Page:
Curt Schilling Biography, Life, Interesting Facts
Curtis Montague Schilling is a former American professional Major League Baseball pitcher. Born on November 14, 1966, he was a member of the Arizona Diamondbacks team that won the World Series in 2004 and won it with the Boston Red Sox in 2004 and 2007. He had previously led the Philadelphia Phillies to the championship in 1993.
His outspoken nature caused several rifts between colleague players and managers. He retired from the game in March 2009, with a career postseason record of 11-2. His postseason .846 winning percentage is a major-league record among pitchers with at least ten decisions. Schilling is also a former video game developer and a baseball colour analyst.
Curtis Montague Schilling was born on November 14, 1966, in Anchorage, Alaska. He attended Shadow Mountain High School in Phoenix, Arizona, graduating in 1985. He then enrolled at Yavapai College in Prescott, Arizona.
Curt Schilling’s professional baseball career started in the Boston Red Sox farm system when he was drafted as a second-round pick. He since played for Red Sox’s affiliate, Elmira Pioneers, for two and half years in the minor league. In 1988, he was traded alongside Brady Anderson to the Baltimore Orioles for Mike Boddicker. He made a major league debut that year and played for Baltimore until 1990 when he moved to Houston Astro for one year.
In 1992, Curt Schilling was drafted to Philadelphia Phillies, where he posted a career-low 2.35 earned run average (ERA) at the end of the season. His second season was however impressive as he helped Phillies reach the World Series. He also won the 1993 NLCS Most Valuable Player Award. In the following three seasons Schilling suffered series of injuries limiting his play. He was able to bounce back and in 1997 season made it to the All-Stars team with 17 wins and a league-leading 319 strikeouts.
Curt Schilling was also named in the All-Star team the next two seasons. He was traded to Arizona Diamondbacks in 2000. He helped the team to win the World Series in 2001. That year he won 22-6 games with 2.98 ERA. During the World Series, he was 1-0 with 1.69 ERA and 26 strikeouts in 21 innings. He shared the World Series MVP with teammate Randy Johnson. The two also shared Sports Illustrated magazines Sportsmen of the Year Award.
Curt Schilling signed with Red Sox in 2003. He won his 20th game for Red Sox on September 16, 2004, becoming the team’s 5th pitcher to win 20 or more games in his first season. He also helped the team to achieve an impressive playoff run that year. That same year, he helped the team come back from a three-games-to-none series deficit to beat the New York Yankees in the American League Championship Series (ALCS), becoming the first team in the major league history to achieve that.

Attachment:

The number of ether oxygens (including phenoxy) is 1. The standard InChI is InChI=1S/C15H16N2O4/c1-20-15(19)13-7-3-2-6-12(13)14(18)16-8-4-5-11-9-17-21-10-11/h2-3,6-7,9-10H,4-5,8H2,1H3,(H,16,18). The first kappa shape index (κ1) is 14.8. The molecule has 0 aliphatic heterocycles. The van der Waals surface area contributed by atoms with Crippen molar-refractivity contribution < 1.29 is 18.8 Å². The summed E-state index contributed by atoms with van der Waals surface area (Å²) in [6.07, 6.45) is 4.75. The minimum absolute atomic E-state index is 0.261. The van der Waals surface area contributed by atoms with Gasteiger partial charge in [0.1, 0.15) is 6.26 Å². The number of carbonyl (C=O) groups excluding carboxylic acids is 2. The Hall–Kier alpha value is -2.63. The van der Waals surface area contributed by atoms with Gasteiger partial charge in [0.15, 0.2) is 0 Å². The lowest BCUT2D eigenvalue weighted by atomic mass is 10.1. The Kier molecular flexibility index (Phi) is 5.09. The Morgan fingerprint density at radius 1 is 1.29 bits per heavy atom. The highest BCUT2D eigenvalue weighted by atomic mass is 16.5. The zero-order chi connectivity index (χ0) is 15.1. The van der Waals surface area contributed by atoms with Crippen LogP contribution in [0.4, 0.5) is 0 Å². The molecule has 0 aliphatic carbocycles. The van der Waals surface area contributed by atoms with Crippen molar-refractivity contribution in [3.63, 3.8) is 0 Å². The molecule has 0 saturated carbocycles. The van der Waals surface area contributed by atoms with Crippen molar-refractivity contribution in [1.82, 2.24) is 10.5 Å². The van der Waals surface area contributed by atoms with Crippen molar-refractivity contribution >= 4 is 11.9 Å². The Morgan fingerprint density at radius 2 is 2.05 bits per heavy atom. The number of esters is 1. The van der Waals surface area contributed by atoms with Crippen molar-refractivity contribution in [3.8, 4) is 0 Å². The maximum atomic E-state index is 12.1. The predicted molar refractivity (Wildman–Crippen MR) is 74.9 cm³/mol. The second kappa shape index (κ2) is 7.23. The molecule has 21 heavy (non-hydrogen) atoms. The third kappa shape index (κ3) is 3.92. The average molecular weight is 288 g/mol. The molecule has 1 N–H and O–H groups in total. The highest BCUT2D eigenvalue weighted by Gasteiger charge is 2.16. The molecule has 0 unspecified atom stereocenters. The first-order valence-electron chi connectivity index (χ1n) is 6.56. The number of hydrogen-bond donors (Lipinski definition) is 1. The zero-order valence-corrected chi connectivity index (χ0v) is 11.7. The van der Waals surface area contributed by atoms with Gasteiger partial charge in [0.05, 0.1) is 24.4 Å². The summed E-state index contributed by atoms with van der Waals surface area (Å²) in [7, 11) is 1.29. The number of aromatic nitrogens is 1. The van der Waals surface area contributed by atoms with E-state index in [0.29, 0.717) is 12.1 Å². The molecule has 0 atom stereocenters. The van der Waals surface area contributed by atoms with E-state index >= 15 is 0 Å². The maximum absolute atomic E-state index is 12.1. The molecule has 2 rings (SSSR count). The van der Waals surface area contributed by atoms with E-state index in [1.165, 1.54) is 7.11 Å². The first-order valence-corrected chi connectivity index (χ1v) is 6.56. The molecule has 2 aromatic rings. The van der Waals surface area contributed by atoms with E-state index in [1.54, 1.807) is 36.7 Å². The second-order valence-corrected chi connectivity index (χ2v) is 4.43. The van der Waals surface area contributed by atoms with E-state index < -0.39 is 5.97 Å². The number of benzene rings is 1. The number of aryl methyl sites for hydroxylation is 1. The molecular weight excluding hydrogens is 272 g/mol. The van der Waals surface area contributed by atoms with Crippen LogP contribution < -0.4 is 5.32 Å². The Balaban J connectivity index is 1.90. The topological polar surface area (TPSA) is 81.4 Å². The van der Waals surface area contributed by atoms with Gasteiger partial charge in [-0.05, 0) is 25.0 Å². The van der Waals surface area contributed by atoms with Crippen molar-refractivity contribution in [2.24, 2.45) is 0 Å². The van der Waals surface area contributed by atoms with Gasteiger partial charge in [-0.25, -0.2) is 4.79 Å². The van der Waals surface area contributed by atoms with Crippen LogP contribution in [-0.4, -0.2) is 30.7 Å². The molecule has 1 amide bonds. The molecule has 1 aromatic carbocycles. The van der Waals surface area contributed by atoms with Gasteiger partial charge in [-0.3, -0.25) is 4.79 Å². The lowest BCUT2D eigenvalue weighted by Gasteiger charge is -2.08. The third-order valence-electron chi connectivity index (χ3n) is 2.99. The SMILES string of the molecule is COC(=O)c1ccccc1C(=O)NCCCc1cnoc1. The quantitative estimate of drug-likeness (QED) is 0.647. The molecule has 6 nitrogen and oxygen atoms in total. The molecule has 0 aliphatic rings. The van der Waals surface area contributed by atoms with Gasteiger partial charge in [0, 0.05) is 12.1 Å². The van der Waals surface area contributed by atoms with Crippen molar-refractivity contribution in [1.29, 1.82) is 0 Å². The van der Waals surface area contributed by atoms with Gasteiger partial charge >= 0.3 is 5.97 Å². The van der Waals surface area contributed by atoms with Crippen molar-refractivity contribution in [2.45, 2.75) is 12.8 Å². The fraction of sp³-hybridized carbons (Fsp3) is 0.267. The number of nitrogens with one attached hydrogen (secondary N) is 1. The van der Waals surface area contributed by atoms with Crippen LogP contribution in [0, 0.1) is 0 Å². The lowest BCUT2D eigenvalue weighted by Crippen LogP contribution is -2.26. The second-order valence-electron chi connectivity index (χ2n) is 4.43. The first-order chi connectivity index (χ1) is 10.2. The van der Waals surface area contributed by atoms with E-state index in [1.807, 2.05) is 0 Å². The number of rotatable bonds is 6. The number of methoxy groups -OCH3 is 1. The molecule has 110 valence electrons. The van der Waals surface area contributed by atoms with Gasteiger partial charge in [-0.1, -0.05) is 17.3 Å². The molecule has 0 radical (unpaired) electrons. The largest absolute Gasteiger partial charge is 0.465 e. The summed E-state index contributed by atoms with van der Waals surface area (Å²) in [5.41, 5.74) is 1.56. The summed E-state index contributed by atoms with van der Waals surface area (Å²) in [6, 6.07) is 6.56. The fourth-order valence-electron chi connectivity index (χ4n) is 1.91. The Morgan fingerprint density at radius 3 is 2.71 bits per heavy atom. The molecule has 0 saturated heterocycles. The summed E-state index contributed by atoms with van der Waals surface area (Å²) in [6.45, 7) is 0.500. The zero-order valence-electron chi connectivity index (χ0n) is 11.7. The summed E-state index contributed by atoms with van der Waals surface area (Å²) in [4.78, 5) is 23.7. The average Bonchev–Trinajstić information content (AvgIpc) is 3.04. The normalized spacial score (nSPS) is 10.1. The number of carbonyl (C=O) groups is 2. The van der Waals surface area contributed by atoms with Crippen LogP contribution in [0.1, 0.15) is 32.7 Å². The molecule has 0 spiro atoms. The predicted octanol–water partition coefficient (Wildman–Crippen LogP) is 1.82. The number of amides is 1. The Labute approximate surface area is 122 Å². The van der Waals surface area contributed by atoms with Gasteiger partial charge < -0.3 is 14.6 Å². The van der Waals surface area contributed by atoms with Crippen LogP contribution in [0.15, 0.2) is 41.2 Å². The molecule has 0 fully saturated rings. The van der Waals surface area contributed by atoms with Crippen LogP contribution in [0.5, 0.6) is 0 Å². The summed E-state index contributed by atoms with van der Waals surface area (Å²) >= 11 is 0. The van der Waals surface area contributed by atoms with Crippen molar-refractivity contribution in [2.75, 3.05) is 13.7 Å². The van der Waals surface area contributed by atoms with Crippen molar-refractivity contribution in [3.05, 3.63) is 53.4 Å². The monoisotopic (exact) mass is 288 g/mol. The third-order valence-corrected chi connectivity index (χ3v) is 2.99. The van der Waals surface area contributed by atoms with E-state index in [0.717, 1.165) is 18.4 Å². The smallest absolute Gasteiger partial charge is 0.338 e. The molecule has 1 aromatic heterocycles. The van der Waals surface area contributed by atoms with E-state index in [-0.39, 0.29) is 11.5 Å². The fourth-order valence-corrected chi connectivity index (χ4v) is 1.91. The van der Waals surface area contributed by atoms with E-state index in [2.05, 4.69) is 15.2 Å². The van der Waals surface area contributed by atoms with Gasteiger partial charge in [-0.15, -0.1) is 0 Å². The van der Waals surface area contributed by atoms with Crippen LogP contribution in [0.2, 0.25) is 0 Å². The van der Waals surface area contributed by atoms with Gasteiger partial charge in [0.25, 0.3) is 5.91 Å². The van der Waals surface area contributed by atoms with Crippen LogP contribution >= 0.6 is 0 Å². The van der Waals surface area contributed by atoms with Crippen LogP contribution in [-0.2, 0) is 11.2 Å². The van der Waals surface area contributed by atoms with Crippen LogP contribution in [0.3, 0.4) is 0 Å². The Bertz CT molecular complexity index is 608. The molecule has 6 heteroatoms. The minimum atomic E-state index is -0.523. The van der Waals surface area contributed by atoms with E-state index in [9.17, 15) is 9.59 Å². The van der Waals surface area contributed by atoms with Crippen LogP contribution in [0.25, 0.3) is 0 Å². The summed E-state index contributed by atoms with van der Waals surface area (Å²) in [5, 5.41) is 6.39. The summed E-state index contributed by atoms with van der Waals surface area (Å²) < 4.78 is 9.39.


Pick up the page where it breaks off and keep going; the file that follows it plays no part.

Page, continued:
He sustained injuries in the 2005 season limiting his play. He made a comeback the next season becoming the 14th pitcher in the major league history to achieve 3,000 strikeouts and the 3rd to accomplish that before compiling 1,000 walks. He was again hit by injuries in the 2007 regular season winning only nine games. Nonetheless, was instrumental in Red Sox winning the 2007 World Series. Schilling retired from the game in March 2009 due to recurring injuries. His career record stands at 216–146, with 3.46 ERA, and 3116 strikeouts.
Curt Schilling is an enthusiast of electronic games and founded the video game company 38 studios in 2006. The company was started in Massachusetts but was moved to Rhode Island in 2011 after accessing a $75 million loan from the state. The company was unable to pay its mortgage and declared bankruptcy in May 2012, with over 400 workers losing their jobs. Schilling has been accused of mismanaging the company.
Career as Broadcast Analyst
Curt Schilling worked as a colour analyst for ESPN, making a debut on April 4, 2010, during the pre-game show for the 2010 season opener between the New York Yankees and Boston Red Sox. He joined the ESPN Sunday Night Baseball as an analyst in 2014. ESPN.com suspended Schilling on August 25, 2015, after he compared Muslim Jihadism to German Nazis in his Twitter post.
He later deleted and apologised for the tweet. ESPN announced their decision to fire Schilling on April 20, 2016, after he shared a Facebook post, which many regarded as anti-transgender. Schilling also wrote for 38pitches.com, WEEL.com, and Wordpress.com.
Curt Schilling married Shonda Schilling. The couple had four children, Gehrig, Gabriella, Grant, and Garrison. Schilling announced on February 5, 2014, that he has been diagnosed with throat cancer and undergoing treatment. On August 20, 2014, he revealed his 30 year-long use of smokeless tobacco caused cancer.